The following article was written by Keith Holland. To read more about Keith, check out the author’s bio at the bottom of this post.
The truth is out there. Conspiracy theorists across the world have shrines. Places where they can let their freak flag wave and commune with like-minded believers and skeptics alike.
While there are numerous films and tv shows dedicated to aliens, monsters, and government cover ups, nothing beats seeing these places in real life in the hopes that you can be the one who breaks the conspiracy wide open.
Travelling to conspiracy hot spots can be fun and exhilarating and you never know what you’re going to find. A few people have dedicated their lives to exploring the more questionable places on our planet and they’ve uncovered some pretty amazing information.
I spoke with an online travel company to get their top three conspiracy theorist hot spots.
Roswell, New Mexico
For those that believe aliens exist and there is a mass conspiracy to hide that fact, Roswell is your Mecca.
This small city in New Mexico became famous in 1947 after the disputed crash of what true believers think was a UFO. While the story has been widely investigated and debunked by multiple sources, there are many who still think a large-scale cover-up took place and is still taking place.
Today, there is even a museum called the 1947 Roswell UFO Incident Museum that is located right in the center of town.
The pro-alien crowd believes that the Roswell incident involved one or more aircraft, and the recovery of alien bodies. FlightHub says the official story is that there was a crash, but the craft was simply a weather balloon. This incident has been popularized in the classic television show, The X-Files.
In the 19th episode of the sixth season of the American science fiction series titled: The Unnatural. The episode tells the story of Josh Exley, a black baseball player from the 1940’s who was allegedly an alien.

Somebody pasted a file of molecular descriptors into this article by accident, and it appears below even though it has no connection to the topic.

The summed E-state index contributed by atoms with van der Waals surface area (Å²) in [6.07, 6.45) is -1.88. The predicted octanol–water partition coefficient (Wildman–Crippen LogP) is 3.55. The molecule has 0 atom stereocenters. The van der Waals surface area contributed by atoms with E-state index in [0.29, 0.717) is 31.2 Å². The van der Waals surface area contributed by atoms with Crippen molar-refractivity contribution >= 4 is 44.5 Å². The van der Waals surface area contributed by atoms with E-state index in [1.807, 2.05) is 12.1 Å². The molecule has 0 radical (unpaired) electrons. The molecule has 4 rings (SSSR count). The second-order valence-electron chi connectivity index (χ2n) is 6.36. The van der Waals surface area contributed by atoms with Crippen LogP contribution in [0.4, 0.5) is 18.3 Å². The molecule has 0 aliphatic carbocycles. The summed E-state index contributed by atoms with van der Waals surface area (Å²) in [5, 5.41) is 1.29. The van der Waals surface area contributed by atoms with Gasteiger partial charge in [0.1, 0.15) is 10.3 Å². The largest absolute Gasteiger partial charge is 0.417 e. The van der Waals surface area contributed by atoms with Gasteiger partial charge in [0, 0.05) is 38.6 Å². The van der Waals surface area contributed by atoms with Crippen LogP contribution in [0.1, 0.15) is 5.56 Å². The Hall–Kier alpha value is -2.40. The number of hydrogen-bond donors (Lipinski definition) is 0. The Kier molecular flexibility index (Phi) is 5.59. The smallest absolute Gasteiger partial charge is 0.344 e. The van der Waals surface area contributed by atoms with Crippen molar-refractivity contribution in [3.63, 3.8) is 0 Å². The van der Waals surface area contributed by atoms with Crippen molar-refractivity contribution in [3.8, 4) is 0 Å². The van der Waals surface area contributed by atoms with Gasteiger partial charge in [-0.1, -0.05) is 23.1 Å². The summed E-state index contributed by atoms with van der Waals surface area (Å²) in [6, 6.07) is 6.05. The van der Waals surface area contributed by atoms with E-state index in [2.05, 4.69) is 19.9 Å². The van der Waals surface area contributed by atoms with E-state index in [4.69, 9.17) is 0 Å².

While sightings have accounted for various descriptions, the consensus is that Nessie is an aquatic, dinosaur-like critter the size of a minivan with an elongated theropod-like neck.
The Daily Mail has reported sitings as recent as December 2015 and there are numerous other reports coming out of the Scottish Loch each year.
The earliest reported and documented sighting dates back to 1933, when a man claimed to see a dragon like creature running towards the Loch with an animal in its mouth, placing the first sighting on land.
A water beast also appeared in more ancient texts dating back to the year 565 AD, though these stories are generally considered fairy tale rather than fact.
Point Pleasant, West Virginia
The home of….The Mothman! This winged humanoid creature was spotted rampantly from late 1966 to late 1967. The Mothman remained a rural folk story in West Virginia until the release of the book The Mothman Prophecies in 1975.
The intrigue surrounding this creature grows due to the militaries involvement in the area, leading many to believe and speculate that The Mothman is in fact a military experiment gone wrong.
FlightHub says Mothman sightings ended in December 1967 following the collapse of a bridge that killed dozens of people, adding fuel to the fire that the Mothman had something to do with the terrible accident.
The man is remembered today with a large statue and a festival in the Point Pleasant area.
Keith Holland is an avid traveller and an adventure enthusiast. He currently works creating content for Go Momentum, but he takes off on a trip whenever he can.
Disclaimer: Some links in this article are affiliate links, which means that if you purchase through them, we receive a small commission. This will never cost you extra and in many cases you receive a special discount. We appreciate your support!